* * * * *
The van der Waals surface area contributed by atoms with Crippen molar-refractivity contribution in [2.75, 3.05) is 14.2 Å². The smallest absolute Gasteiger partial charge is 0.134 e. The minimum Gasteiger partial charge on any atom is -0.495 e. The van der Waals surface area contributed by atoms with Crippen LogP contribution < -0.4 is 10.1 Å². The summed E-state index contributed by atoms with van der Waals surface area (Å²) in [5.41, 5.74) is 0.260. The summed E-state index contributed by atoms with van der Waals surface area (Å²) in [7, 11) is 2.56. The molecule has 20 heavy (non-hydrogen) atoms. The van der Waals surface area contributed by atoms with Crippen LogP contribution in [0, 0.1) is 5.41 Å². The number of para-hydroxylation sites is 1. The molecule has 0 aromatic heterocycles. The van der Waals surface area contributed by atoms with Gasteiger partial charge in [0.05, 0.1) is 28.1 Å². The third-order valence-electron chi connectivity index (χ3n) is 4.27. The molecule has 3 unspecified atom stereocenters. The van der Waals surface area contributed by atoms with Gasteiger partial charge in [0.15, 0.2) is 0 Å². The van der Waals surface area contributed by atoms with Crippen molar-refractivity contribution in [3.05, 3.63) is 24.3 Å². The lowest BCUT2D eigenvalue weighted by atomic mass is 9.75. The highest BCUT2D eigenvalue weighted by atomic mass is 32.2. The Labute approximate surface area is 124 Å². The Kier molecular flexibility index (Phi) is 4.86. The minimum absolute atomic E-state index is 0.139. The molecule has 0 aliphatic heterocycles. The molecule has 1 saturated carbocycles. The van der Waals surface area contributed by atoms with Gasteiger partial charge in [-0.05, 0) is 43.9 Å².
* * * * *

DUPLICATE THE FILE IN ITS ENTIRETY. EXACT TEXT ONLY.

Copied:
The van der Waals surface area contributed by atoms with Crippen molar-refractivity contribution in [2.75, 3.05) is 14.2 Å². The smallest absolute Gasteiger partial charge is 0.134 e. The minimum Gasteiger partial charge on any atom is -0.495 e. The van der Waals surface area contributed by atoms with Crippen LogP contribution < -0.4 is 10.1 Å². The summed E-state index contributed by atoms with van der Waals surface area (Å²) in [5.41, 5.74) is 0.260. The summed E-state index contributed by atoms with van der Waals surface area (Å²) in [7, 11) is 2.56. The molecule has 20 heavy (non-hydrogen) atoms. The van der Waals surface area contributed by atoms with Crippen LogP contribution in [0, 0.1) is 5.41 Å². The number of para-hydroxylation sites is 1. The molecule has 0 aromatic heterocycles. The van der Waals surface area contributed by atoms with Gasteiger partial charge in [0.05, 0.1) is 28.1 Å². The third-order valence-electron chi connectivity index (χ3n) is 4.27. The molecule has 3 unspecified atom stereocenters. The van der Waals surface area contributed by atoms with Gasteiger partial charge in [0.15, 0.2) is 0 Å². The van der Waals surface area contributed by atoms with Crippen molar-refractivity contribution in [3.05, 3.63) is 24.3 Å². The lowest BCUT2D eigenvalue weighted by atomic mass is 9.75. The highest BCUT2D eigenvalue weighted by atomic mass is 32.2. The Labute approximate surface area is 124 Å². The Kier molecular flexibility index (Phi) is 4.86. The minimum absolute atomic E-state index is 0.139. The molecule has 0 aliphatic heterocycles. The molecule has 1 saturated carbocycles. The van der Waals surface area contributed by atoms with Gasteiger partial charge in [-0.05, 0) is 43.9 Å².